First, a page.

To return to de Botton, I also think he calibrates his work towards accessibility. It is easy for a normal person to understand what he says and to judge its truth value. Many philosophers seem to take pride in doing the opposite. In addition, de Botton reaches for a relatively low-knowledge audience; I found his book about architecture charming, for example, but How to Think More About Sex was inane, mostly because of it lacked any familiarity with evolutionary biology. Over the last couple decades, that’s been where the action is. Writing about sex without reading evolutionary biology is pointless, and I know enough to know that. Alternately, even compelling writers produce some bad books, and this could be de Botton’s off book.


* From “The empire of Alain de Botton.”

Lisa Levy, Alain de Botton and the meaning of intellectuals and their relationship to sex

Lisa Levy’s How to Be a Pseudo-Intellectual (actual title: “How To Think More (But Not Better): Alain de Botton’s School of Life”) isn’t really about de Botton’s How To Think More About Sex so much as it is about throwing rocks at de Botton’s intellectual middle road from the high road where most supposed scholars are unread, unloved, and unsexed.* It’s true that How To Think More About Sex is de Botton’s weakest book, to the point that I didn’t bother reviewing it because it’s so bad; any pop evolutionary psychology book from the last ten years offers more and better information, and sex is arguably the field least informed by the philosophy and philosophers most often in de Botton’s purview.

But his other books are fun and informative. Levy writes that “he often seems like a grad student who shows up to seminar having done just enough of the reading to participate by jumping on other people’s comments, but who never makes an original observation of his own.” Maybe “an original observation” is overrated in philosophy, especially compared to accessibility. Levy writes that “he tends to meander and summarize after a quotation rather than using it to drive his own argument forward,” but if de Botton meanders in an interesting way—which he usually does, in books like The Architecture of Happiness and his novel On Love, which is charming (a word that never appears among academics trying to prosecute dubiously original arguments)—then he’s at least doing one thing better than 90% of those allegedly being original. For one thing, he’s writing clearly enough to make a judgment about originality; how many doctoral dissertations and tenure books are written in impenetrable, deliberately misleading jargon, such that it’s difficult or impossible to tell whether an argument is original?

Most people trying to make “an original observation of [their] own” don’t seem to make actual original contributions but do bloviate quite a bit. If more people admitted to synthesizing and fewer had to pretend to originality, we’d probably live in a better original world. Levy says that “he’s not exactly Michel Foucault,” and I’d call that a very good thing.

That being said, however, Levy is right that “This might in fact be the most boring book ever written about sex.” Sex might also be the field that, of all that de Botton has addressed, philosophy is the least well-equipped to handle, especially compared to current psychology and biology.

Still, the funniest bits of The Consolations of Philosophy concern the number of aged philosophers in their twilight years who fall for vapid but hot teenage girls and adult women, which could arguably tell us more about the nature of life than all of their books combined; actions speak louder than words, as the cliché goes, and what one wants in the midst of composing a monumental manuscript may be different from what one wants when confronted with real people. De Botton describes how the 43-year-old Schopenhauer “turns his attentions to Flora Weiss, a spirited girl who has turned seventeen,” and feels “revolted” by his gift of white grapes. Nietzsche, similarly, faced rejection from “a twenty-three-year old, green-eyed blonde” named Mathilde Trampedach. From there, “a succession of similar rejections took their toll” in his marriage proposals, caused in part, perhaps, by “his extraordinarily large walrus mustache” and “his shyness.” Later still, he chased around a twenty-one-year-old hottie (my word), who “was more interested in Nietzsche as a philosopher than a husband.”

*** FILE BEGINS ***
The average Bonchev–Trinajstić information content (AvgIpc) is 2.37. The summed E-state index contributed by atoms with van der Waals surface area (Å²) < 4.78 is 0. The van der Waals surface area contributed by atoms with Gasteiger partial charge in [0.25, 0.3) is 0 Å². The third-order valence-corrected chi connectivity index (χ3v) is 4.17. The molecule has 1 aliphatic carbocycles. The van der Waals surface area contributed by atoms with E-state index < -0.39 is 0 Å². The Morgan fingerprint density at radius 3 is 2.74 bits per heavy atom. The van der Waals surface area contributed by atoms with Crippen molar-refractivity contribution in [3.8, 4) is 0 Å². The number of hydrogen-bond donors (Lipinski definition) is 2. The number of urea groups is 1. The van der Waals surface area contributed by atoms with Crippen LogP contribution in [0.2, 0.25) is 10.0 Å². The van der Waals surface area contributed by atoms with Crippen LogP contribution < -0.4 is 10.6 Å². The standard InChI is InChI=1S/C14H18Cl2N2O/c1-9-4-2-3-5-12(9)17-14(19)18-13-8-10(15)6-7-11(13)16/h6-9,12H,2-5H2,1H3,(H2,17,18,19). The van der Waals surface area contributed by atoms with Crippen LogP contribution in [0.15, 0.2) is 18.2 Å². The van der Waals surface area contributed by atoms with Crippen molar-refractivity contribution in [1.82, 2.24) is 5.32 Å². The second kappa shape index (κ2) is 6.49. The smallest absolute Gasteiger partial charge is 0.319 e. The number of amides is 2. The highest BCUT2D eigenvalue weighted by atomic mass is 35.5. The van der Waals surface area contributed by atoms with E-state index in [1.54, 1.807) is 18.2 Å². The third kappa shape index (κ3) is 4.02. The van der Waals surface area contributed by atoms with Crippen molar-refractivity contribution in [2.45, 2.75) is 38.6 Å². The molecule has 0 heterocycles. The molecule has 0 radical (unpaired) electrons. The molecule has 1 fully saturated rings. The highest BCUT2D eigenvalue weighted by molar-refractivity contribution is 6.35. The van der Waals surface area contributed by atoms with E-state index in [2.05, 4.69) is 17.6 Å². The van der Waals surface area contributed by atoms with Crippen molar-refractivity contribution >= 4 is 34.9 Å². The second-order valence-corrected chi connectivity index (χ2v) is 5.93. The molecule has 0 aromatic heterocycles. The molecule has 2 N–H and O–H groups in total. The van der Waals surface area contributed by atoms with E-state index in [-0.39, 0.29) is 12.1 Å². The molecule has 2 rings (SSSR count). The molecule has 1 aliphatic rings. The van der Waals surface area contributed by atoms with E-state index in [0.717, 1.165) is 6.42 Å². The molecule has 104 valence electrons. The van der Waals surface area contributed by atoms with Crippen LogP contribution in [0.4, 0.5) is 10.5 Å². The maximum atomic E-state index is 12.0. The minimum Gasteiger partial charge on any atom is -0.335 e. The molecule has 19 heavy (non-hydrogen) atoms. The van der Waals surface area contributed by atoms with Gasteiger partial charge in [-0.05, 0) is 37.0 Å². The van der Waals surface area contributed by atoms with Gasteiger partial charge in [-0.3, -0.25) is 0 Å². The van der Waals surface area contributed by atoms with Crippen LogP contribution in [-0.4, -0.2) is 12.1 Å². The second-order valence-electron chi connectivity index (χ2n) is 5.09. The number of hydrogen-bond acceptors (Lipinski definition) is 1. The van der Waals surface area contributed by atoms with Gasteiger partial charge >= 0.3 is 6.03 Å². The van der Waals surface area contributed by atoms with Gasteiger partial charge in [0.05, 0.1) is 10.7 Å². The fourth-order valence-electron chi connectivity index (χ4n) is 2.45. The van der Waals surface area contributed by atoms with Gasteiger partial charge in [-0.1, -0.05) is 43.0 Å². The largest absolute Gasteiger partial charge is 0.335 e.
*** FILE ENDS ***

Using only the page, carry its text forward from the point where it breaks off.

Perhaps we should consider philosophers’ work in light of their lives, and the lessons we should take are not necessarily those entombed in The World as Will and Representation or On the Genealogy of Morality. Alas, however, that de Botton might have instead worked to write original observations that go unread in a university library somewhere instead.


* Hannah Arendt and a few others famously excepted.

We lack perspective: notes from Alain de Botton’s The Pleasures and Sorrows of Work

Yet our world of abundance, with seas of wine and alps of bread, has hardly turned out to be the ebullient place dreamt of by our ancestors in the famine-stricken years of the Middle Ages. The brightest minds spend their working lives simplifying or accelerating functions of unreasonable banality. Engineers write theses on the velocities of scanning machines and consultants devote their careers to implementing minor economies in the movements of shelf-stackers and forklift operators. The alcohol-inspired fights that break out in market towns on Saturday evenings are predictable symptoms of fury at our incarceration. They are a reminder of the price we pay for our daily submission at the altars of prudence and order – and of the rage that silently accumulates beneath a uniquely law-abiding and compliant surface.